69 69 Pharmacotherapy – Modafanil isomer Isomer formulation – r-modafanil or armodafanil – also being evaluated Isomer formulation – r-modafanil or armodafanil – also being evaluated Once daily for EDS 2 Once daily for EDS 2  r-isomer T 1/2 = hr vs. 3-4 hr for s- isomer  Higher peak concentrations vs. racemic mixture No efficacy/safety advantage over modafainil 2 No efficacy/safety advantage over modafainil 2 1. Harsh JR, et al. Curr Med Res Opin; 2006; 2. Dinges DF, et al. Curr Med Res Opin; 2006.

70 70 Pharmacotherapy – Sodium oxybate Rationale – To treat EDS, narcolepsy Rationale – To treat EDS, narcolepsy FDA-approved for treatment of EDS and cataplexy in narcolepsy 1 FDA-approved for treatment of EDS and cataplexy in narcolepsy 1 MOA largely unknown 2 MOA largely unknown 2 Rapidly acting hypnotic (T max hr) 2 Rapidly acting hypnotic (T max hr) 2 Short t ½ (0.5-1 hr) 2 Short t ½ (0.5-1 hr) 2  duration of stages 3, 4 sleep  duration of stages 3, 4 sleep  First REM sleep , then with continued use, REM sleep  1. FDA. FDA Talk Paper; 2002; 2006; 2. Xyrem PI; 2005.

71 71 Pharmacotherapy – Sodium oxybate Studies show efficacy in  cataplexy and EDS 1, 2, 3 Studies show efficacy in  cataplexy and EDS 1, 2, 3   cataplexy attacks, ESS scores Can be used with modafinil 4 Can be used with modafinil 4   nightly awakenings Dosing: twice nightly Dosing: twice nightly  Taken HS, then at hrs after the sleep begins 1. Xyrem. Sleep Med. 2005; 2. Xyrem. Sleep; 2003; 3. Xyrem. Sleep; 2002; 4. Xyrem. Sleep Med; 2004; 5. Bogan RK. Sleep. 2005; 6. Xyrem PI, 2005.

72 72 Pharmacotherapy – Sodium oxybate Potential drug of abuse (CIII) 1 Potential drug of abuse (CIII) 1  Enforced as Schedule I Special distribution requirements 2 Special distribution requirements 2  Use of a central pharmacy  Registration of prescribing MD  Pharmacy verification of MD’s eligibility to prescribe  Registration/required reading of materials by patient 1. FDA. FDA Talk Paper; 2002; 2006; 2. Xyrem PI; 2005.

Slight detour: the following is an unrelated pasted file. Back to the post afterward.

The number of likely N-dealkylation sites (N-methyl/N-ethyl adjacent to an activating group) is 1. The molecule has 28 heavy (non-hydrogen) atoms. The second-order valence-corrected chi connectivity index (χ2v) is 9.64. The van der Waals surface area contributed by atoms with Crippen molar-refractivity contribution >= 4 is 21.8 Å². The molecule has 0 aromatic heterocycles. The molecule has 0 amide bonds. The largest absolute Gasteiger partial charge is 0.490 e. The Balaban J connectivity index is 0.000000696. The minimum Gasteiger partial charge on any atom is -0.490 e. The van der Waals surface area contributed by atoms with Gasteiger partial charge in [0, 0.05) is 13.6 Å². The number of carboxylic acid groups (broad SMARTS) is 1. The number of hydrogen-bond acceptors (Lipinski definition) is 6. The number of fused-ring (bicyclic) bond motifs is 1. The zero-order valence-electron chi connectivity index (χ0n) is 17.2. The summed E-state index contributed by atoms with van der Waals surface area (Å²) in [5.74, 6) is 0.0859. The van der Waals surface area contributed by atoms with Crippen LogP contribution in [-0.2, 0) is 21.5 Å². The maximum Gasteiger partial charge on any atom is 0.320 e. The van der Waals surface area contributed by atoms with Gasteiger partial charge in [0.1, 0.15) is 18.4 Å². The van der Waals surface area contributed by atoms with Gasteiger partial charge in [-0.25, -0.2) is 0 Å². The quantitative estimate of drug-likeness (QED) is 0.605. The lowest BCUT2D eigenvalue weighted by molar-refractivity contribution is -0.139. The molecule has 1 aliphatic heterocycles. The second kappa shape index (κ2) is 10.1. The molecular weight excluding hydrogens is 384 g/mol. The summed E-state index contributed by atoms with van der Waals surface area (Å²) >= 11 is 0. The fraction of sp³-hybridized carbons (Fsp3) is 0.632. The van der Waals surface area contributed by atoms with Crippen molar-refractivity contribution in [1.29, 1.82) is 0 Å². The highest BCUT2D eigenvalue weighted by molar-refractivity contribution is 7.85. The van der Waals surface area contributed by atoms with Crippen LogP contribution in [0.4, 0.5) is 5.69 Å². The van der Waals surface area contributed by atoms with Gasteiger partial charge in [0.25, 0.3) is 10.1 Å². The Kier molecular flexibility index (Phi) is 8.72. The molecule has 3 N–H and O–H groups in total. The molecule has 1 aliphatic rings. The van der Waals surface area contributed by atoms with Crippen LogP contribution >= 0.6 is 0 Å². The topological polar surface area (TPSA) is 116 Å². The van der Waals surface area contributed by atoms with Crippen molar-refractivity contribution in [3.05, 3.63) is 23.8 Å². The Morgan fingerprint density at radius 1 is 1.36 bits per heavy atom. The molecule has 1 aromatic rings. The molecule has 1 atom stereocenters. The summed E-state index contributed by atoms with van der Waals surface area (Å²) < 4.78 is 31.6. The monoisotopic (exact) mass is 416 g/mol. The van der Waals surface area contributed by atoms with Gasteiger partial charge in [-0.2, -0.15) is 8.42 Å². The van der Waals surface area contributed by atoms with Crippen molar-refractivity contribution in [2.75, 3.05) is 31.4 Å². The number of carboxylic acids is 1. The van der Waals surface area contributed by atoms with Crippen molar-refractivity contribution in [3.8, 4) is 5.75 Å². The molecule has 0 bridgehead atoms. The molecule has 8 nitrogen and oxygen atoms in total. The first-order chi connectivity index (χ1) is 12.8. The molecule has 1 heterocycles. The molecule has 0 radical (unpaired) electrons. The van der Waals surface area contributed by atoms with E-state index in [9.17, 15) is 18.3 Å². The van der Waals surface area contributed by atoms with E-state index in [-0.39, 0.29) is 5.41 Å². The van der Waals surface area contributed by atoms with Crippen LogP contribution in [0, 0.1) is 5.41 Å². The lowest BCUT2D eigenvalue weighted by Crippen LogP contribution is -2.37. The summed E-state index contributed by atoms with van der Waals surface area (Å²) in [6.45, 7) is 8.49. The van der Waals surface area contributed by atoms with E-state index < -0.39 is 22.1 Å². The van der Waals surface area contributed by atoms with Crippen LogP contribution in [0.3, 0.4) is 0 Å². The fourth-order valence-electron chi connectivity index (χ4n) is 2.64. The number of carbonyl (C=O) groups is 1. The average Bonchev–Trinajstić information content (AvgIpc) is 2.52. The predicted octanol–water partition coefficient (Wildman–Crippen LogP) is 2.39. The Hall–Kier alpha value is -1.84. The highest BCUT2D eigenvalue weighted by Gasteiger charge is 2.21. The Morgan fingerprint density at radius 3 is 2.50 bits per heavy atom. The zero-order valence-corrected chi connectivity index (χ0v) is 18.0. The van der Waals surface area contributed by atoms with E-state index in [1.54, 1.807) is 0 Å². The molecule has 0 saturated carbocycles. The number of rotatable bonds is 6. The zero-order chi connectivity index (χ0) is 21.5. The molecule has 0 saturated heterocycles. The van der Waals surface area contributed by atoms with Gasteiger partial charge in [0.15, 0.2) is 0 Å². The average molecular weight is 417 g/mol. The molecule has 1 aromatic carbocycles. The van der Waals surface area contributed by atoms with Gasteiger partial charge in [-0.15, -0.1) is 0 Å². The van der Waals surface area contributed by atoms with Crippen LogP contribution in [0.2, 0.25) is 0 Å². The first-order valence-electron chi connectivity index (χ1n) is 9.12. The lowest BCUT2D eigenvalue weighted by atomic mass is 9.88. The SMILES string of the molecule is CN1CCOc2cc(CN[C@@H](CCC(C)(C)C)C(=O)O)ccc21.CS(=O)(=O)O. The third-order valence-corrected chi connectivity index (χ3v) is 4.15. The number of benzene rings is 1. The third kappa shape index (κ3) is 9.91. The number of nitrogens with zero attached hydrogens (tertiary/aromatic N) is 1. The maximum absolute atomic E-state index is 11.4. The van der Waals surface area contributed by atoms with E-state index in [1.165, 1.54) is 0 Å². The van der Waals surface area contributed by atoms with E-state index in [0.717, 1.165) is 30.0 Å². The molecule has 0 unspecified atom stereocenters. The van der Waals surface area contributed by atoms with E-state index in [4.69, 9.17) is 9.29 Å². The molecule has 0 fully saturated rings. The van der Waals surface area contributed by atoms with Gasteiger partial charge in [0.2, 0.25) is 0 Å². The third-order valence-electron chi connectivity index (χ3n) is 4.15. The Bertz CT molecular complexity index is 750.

73 73 Median percent change in cataplexy attacks per week 1 Use Figure 2 of US Xyrem study, 2002 Use Figure 2 of US Xyrem study, week double-blind phase Frequency of cataplexy attacks decreases over time Dose-related effect 1. Xyrem. Sleep; 2002.

74 74 Continuous positive airway pressure Rationale – To correct OSA Rationale – To correct OSA Reverses EEG slowing for both REM sleep and wakefulness 1 Reverses EEG slowing for both REM sleep and wakefulness 1 Improves symptoms of EDS 1 Improves symptoms of EDS 1   MSLT scores  Persistent EDS 2° to obesity Used at home but pressure is set in sleep clinic first Used at home but pressure is set in sleep clinic first 1. Morisson F, et al. Chest; 2001.

75 75 Surgery Rationale – To correct anatomical flaws Rationale – To correct anatomical flaws UPPP is the most common procedure UPPP is the most common procedure  Enlarges airways  Submucosal tissue resection from tonsillar pillars; adenoid resection  Not suitable for obese patients Trachestomy – last resort Trachestomy – last resort  May take ≥1 year to heal 1. Beers MH, et al. Merck Manual of Diagnosis and Therapy; 2006

76 76 Conclusions EDS  quality of life; can cause serious consequences EDS  quality of life; can cause serious consequences EDS may be a sign of sleep apnea, narcolepsy or a symptom of another condition EDS may be a sign of sleep apnea, narcolepsy or a symptom of another condition Patients who complain of EDS should be assessed in a step-wise manner to rule out the various conditions that can cause it Patients who complain of EDS should be assessed in a step-wise manner to rule out the various conditions that can cause it Know when to treat and when to refer Know when to treat and when to refer